Want to log a few miles during your stay in Austin? We don’t blame you. It’s a colorful and lively city to explore by foot whether you’re pounding the pavement or hitting the trail, tracking your pace or counting your steps. Indeed, there are plenty of places to run and walk around the city other than simply down the street and back. So lace up your shoes and get moving. Need some ideas? This runners guide to Austin contains some of our favorite spots.
Ann and Roy Butler Hike and Bike Trail
It’s easy to see why the 10-mile multi-use Butler Hike and Bike Trail is the most popular place to run in the city. Much of it is shaded, it’s wide enough for two or more, it’s relatively flat, offers a variety of trail surfaces from paved to packed dirt, but most importantly, it runs alongside Lady Bird Lake and offers stunning views of the water and the city skyline. You’ll see runners, cyclists, walkers and more along this route that you can slice into shorter sections thanks to several bridges that you’ll pass along the way.
Shoal Creek Hike and Bike Trail
Another trail with a downtown origin (or terminus), this multi-purpose path is a popular spot among local runners and cyclists. The out-and-back Shoal Creek Trail runs through parks, beneath city streets, along the banks of its namesake creek and is mostly paved with a few rough sections. The length is around 3 miles one way. Start at 38th St. and Shoal Creek Blvd. and run south toward Lady Bird Lake or at the Austin Central Library and head north.
Barton Creek Greenbelt
Looking for a more rugged trail run? Head to Barton Creek Greenbelt. With some 12 total miles of trails, there are plenty of trailheads to start at and directions to travel. In many areas, you can even cross the creek bed (prepare to get your feet wet if there’s been a lot of rain recently) and complete your return trip on the other side to run in a loop instead of an out-and-back. For easy access, start at the centrally-located Zilker Park Trailhead by Barton Springs Pool.
McKinney Falls State Park
The Onion Creek Hike and Bike Trail at McKinney Falls State Park may be just the thing if it’s a shady, natural route you're after, but without all the rocks and roots. The 2.8-mile loop is paved, beginner-friendly, features a few brief ups and downs, and on hot summer days, you can cool down in the falls after your run. Start from the parking lot by the upper falls. The park entrance fee is $6 per person 13 and older and reservations are recommended on weekends and holidays.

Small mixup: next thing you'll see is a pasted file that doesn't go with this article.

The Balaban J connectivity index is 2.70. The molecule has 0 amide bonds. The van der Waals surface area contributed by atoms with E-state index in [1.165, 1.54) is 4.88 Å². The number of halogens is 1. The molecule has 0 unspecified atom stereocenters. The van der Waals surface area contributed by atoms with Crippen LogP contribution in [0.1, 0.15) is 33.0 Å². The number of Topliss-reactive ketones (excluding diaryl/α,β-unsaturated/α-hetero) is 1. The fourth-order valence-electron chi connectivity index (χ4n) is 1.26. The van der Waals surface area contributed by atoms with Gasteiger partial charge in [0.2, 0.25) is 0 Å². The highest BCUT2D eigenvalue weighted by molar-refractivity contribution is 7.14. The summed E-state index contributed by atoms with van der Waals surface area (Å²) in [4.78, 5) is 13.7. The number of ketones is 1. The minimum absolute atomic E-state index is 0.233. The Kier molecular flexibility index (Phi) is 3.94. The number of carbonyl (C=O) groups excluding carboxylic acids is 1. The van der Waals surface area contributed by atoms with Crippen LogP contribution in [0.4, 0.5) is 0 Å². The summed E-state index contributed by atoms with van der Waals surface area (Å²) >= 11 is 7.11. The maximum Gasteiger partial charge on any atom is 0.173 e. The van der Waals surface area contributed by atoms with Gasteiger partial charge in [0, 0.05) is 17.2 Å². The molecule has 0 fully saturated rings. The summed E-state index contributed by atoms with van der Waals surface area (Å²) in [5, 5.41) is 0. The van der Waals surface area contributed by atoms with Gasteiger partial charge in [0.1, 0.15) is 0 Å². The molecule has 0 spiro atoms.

Southern Walnut Creek Trail
Another paved, multi-use path that winds through neighborhood parks and through quiet, shady wooded sections, the Southern Walnut Creek Trail is a one-way, 7-mile trail located on Austin’s east side is as popular with cyclists as it is with runners—beginner, advanced, or anyone in between—so make sure to stay alert as you run or walk the rolling route. Park in the lot at Govalle Neighborhood Park.
Mueller Lake Park
For an al-fresco jog in a quiet, colorful neighborhood with big trees, wide sidewalks, and the option to easily customize your route to lengthen or shorten it, head to Mueller Lake Park. Whether you choose to run a few easy loops around the paved, mostly flat lake loop or branch out into the surrounding neighborhood streets with sidewalks and bike paths, you’re sure to enjoy yourself. There’s plenty of parking around the park and plenty of places to grab a bite to eat or enjoy a cold drink afterward.
Riverplace Nature Trail
Looking for a challenge? Look no further. If you really want to get your heart pumping, whether you’re running or walking, Riverplace Nature Trail west of downtown Austin will do the trick. The trail is approximately 6 miles round-trip, features 2,763 steps, and lots of elevation gain. Free street parking is available at either end—Panther Hollow or Canyon Trail trailheads—and there’s no fee except during peak hours on Saturdays, Sundays and holidays when its $10 per person, payable via credit card.
Contributed by Alisha McDarris.
Alisha McDarris is an Austin-based writer who specializes in writing about the outdoors, vegan food, and sustainable travel. She is the co-founder of sustainable travel and adventure blog Terradrift.com and accompanying YouTube channel (youtube.com/terradrift) and her outdoorsy tips and tricks, plus vibrant photos of wild spaces and places, can be found on Instagram (instagram.com/terradrift).